Stay home, protect the NHS, save lives - the nation’s forests and essential facilities are open for people to exercise once-per-day, if they live locally - read our coronavirus guidance.

Event details


I’ve been visiting Dalby for nearly 20 years – initially to ride the mountain bike trails, then later for the family friendly walks and the playparks, the picnic sites and Go Ape high ropes course. I’ve run trail races and parkruns, tried my hand at stone carving and watched open air concerts in the pouring rain. 

But, I’ll admit that as a naturalist, the forest hasn’t been my first choice for watching wildlife. As a working landscape, its green spaces are dominated by orderly blocks of non-native conifers and clear-fell, and there’s a steady flow of recreational visitors.

In order to gain a different sense of the place I decided to approach this residency in the most literal way possible – by fully inhabiting the forest. I decided to visit in every season, to stay all night, to roam, to sleep with nothing between me and the trees or the sky. And it’s proving to be a revelation.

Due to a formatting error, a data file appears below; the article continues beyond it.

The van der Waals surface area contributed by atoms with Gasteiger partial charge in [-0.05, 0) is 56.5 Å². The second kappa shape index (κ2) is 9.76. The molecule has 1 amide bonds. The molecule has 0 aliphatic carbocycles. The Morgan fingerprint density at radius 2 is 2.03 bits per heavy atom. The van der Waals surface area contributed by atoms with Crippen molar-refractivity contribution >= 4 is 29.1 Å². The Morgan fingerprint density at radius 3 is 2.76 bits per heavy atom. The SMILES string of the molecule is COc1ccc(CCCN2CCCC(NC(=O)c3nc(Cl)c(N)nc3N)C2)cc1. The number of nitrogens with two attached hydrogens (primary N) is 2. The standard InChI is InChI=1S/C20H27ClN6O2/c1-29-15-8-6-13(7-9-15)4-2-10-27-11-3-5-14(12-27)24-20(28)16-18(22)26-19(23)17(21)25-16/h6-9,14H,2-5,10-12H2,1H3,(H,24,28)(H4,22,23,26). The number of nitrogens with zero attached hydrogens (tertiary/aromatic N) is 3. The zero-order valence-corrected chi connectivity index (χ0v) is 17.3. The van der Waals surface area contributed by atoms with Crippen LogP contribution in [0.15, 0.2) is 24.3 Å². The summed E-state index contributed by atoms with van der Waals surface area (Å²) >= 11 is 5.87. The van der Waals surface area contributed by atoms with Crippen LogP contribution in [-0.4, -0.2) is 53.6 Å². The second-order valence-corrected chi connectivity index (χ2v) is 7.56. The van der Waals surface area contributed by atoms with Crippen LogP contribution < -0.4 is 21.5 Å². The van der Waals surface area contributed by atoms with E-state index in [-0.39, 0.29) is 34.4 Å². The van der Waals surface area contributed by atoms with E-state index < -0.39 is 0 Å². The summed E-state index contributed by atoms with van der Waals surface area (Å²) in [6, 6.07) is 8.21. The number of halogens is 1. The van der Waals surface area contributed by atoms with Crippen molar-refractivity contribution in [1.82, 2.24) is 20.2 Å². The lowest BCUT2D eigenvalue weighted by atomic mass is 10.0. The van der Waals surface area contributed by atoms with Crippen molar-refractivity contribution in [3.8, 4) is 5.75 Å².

I’ve drunk from springs under the lantern of the Wolf Moon, sought shelter of the Bridestones from a howling midnight gale, shared dusky encounters roe deer and woodcock, felt profoundly connected to people who called this place home for thousands of years – some of whose bones lie here still in barrows and tumuli. I’ve watched the forest wake and unfurl.

This residency is giving me time and a reason to explore wider and deeper, to walk, to sit, to really look, listen and learn. It’s a privilege to explore when no one else is around – the experience of visiting in spring during lockdown in particular is one I’ll never forget.

I owe huge thanks to Forestry England, to Petra Young and Rob Herdman, and to Brian Walker whose encyclopaedic knowledge and love of the forest is inspirational.

Dr Amy-Jane Beer is a biologist, naturalist and writer, living in Ryedale. Follow her @AmyJaneBeer.